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WESTMINSTER, Colo. -- Avoiding a nightmare spike in COVID-19 cases is exactly what cities like Golden, Lakewood and Westminster are trying to prevent by cutting off or delaying access to creeks and swim beaches.
Their decision is understandable. It's also frustrating for people who planned on hitting the water to beat the heat and get away from crowds.
For the Delia Escobar and her family, tubing down Clear Creek in Golden is a favorite pastime in the summer months.
“It’s just fun,” Escobar said. “For the whole family."
But, Clear Creek through Golden is now shut down due to overcrowding and coronavirus health concerns, and so are several metro-area reservoirs including Bear Creek Reservoir, Cherry Creek Reservoir, Big Soda Lake and Standley Lake.
Kielly Gomez and her family managed to get some time in at Big Soda just before the closure.
"We've been cooped up, isolated and now that we get a chance to come out - they're just soaking up every minute,” Gomez said. “They’re enjoying themselves, having fun. And as long as we stay here in our own space, social distancing - it feels safe."
But, shortly after that interview last week - the City of Lakewood shut it down, and likewise last Friday, the City of Westminster announced it would be delaying the opening of Standley Lake.
“We were scheduled to start opening to private paddle craft on Friday, July 10,” said Jason Genck, director of parks and recreation for the City of Westminster. “Unfortunately, we are now on a strategic pause. We are sorry about that, but it’s been a challenging summer for everyone.”
Genck says the criteria Westminster uses for restoring services requires a decrease in positive COVID cases and unfortunately, both Tri-County Health and the Jefferson County Health Department reported slight increases last week.
“It’s not the activity of kayaking itself that’s the problem. Because social distancing is easy to accomplish when on the lake,” Genck said. “The problem is the bottle-necking at the docks.”
The decision comes as a disappointment to kayakers like Fran Gruchy.
“I've come here for years actually, and it's quite nice because of the spectrum of use that's provided by this area," Gruchy said. “It’s very open and they are able to separate the motorized boats from the kayakers. It feels very safe.”
While Gruchy is disappointed, she says she understands the delayed opening.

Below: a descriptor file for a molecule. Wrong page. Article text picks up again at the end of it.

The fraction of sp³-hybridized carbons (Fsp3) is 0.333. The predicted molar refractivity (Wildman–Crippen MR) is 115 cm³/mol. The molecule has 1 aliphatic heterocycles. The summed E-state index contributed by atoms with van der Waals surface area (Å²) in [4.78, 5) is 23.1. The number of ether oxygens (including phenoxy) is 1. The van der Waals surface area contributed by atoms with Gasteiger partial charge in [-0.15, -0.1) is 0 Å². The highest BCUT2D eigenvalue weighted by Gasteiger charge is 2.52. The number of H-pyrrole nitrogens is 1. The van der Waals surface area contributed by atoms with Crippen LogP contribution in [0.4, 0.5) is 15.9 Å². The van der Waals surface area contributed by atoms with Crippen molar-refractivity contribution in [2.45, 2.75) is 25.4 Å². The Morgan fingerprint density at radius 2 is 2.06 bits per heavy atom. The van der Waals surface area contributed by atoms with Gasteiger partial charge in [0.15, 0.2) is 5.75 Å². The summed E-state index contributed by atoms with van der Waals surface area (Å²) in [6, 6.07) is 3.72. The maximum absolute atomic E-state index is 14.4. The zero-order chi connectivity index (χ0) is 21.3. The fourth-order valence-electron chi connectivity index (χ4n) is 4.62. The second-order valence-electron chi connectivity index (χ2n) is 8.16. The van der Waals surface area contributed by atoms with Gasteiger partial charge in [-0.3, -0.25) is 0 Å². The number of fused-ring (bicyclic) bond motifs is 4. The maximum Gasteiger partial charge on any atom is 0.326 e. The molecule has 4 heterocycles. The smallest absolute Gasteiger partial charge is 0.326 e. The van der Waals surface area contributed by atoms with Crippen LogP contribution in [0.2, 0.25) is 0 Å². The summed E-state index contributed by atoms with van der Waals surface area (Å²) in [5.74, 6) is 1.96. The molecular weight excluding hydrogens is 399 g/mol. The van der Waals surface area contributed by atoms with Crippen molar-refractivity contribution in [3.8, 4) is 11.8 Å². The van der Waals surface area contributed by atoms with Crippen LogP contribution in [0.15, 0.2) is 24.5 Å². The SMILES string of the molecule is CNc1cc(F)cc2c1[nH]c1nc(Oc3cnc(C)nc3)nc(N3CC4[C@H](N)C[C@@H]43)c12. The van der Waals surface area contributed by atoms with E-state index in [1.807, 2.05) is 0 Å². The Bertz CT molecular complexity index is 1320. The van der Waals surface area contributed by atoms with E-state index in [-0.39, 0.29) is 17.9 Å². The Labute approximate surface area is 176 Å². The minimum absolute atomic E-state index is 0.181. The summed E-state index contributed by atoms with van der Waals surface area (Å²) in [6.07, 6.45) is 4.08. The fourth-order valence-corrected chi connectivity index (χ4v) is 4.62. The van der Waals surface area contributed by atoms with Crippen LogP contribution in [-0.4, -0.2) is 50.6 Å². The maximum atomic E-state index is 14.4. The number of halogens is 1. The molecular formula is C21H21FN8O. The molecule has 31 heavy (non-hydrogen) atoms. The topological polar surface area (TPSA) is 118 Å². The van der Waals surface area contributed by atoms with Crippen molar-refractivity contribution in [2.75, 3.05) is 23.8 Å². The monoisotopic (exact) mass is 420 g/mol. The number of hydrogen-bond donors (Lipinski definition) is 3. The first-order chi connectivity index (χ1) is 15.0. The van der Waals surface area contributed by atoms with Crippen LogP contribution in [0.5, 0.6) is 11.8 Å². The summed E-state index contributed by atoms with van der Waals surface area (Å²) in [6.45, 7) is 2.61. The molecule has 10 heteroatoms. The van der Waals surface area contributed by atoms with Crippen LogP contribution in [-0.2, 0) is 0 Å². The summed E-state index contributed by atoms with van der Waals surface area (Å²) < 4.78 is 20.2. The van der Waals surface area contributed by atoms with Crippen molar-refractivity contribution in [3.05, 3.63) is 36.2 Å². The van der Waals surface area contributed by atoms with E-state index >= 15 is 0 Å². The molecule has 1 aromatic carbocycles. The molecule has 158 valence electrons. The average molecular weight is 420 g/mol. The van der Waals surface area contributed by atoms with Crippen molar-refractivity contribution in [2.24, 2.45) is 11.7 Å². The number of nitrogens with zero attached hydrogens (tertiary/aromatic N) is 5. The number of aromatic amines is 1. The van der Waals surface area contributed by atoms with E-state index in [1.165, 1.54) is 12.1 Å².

"It’s just the unknown aspects of the coronavirus. It definitely is better to just keep things relatively closed and yet allow for hiking, biking and I saw a number of dog walkers," Gruchy said. “Better to be safe than not."
But, if the closures continue - there could be an economic toll, as well.
“It's interesting because I'm both a person who lives here in Golden and a business owner who needs to use the creek,” said Nik White, owner of Whitewater Workshop which offers kayak training.
White says with a streak of 90-degree days, the crowds were getting absolutely crazy.
“It's kind of scary seeing the crowds that were here, especially before 4th of July," White said. “There were hundreds and hundreds of people on the river, walking the trail, carrying tubes."
Too many people according to the City of Golden. The city cited overcrowding and safety issues as a reason for restricting access to the creek.
"It's been tough,” White said. “But, I recognize it's necessary - the current closures that they have. I just wonder if they could have issued permits along the river to businesses."
But – that’s not fair according to Escobar. And she sees the city’s closure as going too far.
“We've been stuck at home all this time,” she said. “We have to get out somewhere, you know. It’s too nice to stay indoors. Families are trying to come here."
For now, many lakes, reservoirs and creeks remain closed, and reopening will greatly depend on decreasing cases of coronavirus.
“The real problem here in Golden is the overcrowding on the beaches and shores. It’s a big challenge here in terms of how you manage the crowds,” White said.
“The challenge with the access is that it makes that much more difficult to manage safely,” Gruchy said. “Things are so much more complicated now.”
Genck says the goal is to reopen as soon as possible. He says at this point it’s more likely they will open by the end of summer than remain closed.
“We’re optimistic,” Genck said.
“If there were more places open – then this place and others wouldn’t be so overwhelmed,” Gomez said. “And it would be safer for families to come out and enjoy themselves.”